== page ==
It has been a long journey; one that started slowly and then accelerated at an exponential pace as we moved from the first wheel 5,000 years ago to the first steam-powered vehicle in the late 1700s to the internal combustion engine 159 years ago, the world’s first production motor car 27 years later (Karl Benz in 1886) and then very rapidly to flight, jet engines, gas turbines and today’s electric motors.
Along the way, the various modes of transport we have created have made incalculable contributions to socio-economic development and human progress. Apply your mind for just a moment and it’s hard to come up with a facet of modern life that is not impacted by some mode of transport or vehicular activity; whether it’s moving food from the farm to the fork, workers from the suburb to the workplace, tourists to their holiday destinations or patients to a hospital, transport and vehicles are inextricably involved in making society and economies work.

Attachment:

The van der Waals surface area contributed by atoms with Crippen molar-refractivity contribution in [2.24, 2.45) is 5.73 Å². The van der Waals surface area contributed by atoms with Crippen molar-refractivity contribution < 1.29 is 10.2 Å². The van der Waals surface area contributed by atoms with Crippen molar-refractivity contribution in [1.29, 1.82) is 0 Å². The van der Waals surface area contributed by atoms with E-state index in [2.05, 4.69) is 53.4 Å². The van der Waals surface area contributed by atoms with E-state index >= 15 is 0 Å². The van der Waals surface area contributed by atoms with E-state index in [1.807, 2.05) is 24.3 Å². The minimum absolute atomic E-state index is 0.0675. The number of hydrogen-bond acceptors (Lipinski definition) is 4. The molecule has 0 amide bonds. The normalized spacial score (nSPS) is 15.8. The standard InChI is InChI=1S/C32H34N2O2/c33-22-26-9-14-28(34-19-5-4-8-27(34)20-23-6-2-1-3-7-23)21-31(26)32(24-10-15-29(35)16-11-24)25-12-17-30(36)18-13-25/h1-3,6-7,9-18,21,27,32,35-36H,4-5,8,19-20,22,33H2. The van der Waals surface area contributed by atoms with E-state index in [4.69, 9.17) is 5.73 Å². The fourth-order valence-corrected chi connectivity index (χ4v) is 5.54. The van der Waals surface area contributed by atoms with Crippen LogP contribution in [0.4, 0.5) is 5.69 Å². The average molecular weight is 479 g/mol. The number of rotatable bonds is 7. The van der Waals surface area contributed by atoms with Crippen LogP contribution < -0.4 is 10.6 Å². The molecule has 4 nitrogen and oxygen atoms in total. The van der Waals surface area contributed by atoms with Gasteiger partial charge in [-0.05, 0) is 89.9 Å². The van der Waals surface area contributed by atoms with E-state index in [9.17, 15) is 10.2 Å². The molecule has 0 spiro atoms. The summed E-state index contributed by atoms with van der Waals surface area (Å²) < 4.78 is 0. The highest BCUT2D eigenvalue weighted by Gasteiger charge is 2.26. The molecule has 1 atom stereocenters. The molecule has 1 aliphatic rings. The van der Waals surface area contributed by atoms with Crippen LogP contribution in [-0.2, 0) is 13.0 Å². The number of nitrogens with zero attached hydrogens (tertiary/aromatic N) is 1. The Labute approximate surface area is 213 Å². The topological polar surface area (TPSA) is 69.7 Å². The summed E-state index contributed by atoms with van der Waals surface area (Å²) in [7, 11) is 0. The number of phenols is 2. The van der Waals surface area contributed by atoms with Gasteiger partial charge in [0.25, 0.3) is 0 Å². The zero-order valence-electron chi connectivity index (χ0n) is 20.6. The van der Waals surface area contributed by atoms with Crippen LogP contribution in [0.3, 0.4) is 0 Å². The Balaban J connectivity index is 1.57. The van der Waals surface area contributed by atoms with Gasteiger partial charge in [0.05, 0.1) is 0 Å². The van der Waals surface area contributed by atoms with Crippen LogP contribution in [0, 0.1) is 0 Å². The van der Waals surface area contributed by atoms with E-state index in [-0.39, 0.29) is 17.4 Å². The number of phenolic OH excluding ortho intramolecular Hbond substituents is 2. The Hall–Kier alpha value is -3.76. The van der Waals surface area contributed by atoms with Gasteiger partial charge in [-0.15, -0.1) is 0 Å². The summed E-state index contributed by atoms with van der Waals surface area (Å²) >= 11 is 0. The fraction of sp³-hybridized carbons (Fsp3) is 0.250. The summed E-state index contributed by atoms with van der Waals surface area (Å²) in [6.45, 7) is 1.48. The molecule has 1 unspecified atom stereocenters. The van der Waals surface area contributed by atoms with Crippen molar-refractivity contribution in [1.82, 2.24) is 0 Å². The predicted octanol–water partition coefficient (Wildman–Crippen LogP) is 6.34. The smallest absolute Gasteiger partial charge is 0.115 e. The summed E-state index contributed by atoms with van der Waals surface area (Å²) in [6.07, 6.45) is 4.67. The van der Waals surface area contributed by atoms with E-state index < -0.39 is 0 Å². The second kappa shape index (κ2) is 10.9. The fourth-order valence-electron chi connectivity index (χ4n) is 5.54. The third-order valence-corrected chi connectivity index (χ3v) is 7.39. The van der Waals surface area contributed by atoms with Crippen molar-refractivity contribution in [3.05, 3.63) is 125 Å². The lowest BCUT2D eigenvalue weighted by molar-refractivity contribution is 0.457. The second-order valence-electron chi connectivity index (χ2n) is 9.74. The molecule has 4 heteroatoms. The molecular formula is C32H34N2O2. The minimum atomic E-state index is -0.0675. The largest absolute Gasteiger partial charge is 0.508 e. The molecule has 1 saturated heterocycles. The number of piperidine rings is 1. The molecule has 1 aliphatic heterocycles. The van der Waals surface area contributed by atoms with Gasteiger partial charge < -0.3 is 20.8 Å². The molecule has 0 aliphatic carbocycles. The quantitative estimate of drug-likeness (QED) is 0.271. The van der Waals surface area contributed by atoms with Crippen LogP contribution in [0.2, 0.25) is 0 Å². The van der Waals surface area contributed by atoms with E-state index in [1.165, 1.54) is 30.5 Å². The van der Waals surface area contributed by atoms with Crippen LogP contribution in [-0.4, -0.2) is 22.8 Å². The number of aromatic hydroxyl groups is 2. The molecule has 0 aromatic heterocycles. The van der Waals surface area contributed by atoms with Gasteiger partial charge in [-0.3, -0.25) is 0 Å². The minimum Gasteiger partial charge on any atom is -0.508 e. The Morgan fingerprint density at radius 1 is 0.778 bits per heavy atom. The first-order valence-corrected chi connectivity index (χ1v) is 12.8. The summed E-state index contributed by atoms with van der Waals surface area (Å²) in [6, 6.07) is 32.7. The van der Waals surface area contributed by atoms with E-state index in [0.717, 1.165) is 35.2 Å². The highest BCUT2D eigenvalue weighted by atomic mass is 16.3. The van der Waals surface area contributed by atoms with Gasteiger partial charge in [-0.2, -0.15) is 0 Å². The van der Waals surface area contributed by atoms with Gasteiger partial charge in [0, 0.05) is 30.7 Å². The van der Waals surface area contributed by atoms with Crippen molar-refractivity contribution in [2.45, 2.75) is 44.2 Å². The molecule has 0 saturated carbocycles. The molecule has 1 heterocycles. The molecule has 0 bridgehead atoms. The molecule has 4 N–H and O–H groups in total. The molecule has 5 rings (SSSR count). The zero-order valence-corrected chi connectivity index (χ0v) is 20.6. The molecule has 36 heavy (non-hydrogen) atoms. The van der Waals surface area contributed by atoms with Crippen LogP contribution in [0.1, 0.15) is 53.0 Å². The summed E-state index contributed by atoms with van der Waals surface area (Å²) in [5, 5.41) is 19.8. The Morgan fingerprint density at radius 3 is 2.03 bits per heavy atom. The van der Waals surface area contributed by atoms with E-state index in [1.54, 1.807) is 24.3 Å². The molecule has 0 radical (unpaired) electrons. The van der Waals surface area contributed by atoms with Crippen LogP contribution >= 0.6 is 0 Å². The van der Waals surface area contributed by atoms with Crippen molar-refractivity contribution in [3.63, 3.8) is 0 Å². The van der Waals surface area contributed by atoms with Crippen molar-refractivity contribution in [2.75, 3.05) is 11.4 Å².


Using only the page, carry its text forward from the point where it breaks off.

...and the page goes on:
But, there is a downside to all this utility. As we stand at the tail-end of the industrial revolution and contemplate the future of humanity, it is clear that our love affair with the internal combustion engine has created some wicked problems.
The downside of mobility
Globally, the urban sprawl that personal mobility made possible in the first place has morphed into an unproductive commute in slow-moving traffic amplified by the fact that many of us travel alone in our cars. Today most people spend an increasingly frustrating chunk of their day and their disposable income simply getting to work. This problem is exacerbated in South Africa by the legacy of apartheid spatial planning which sequestered black people in townships far away from where they could find work. Most of those people are impoverished and therefore must spend a disproportionate and inequitable amount of time and money on their commutes.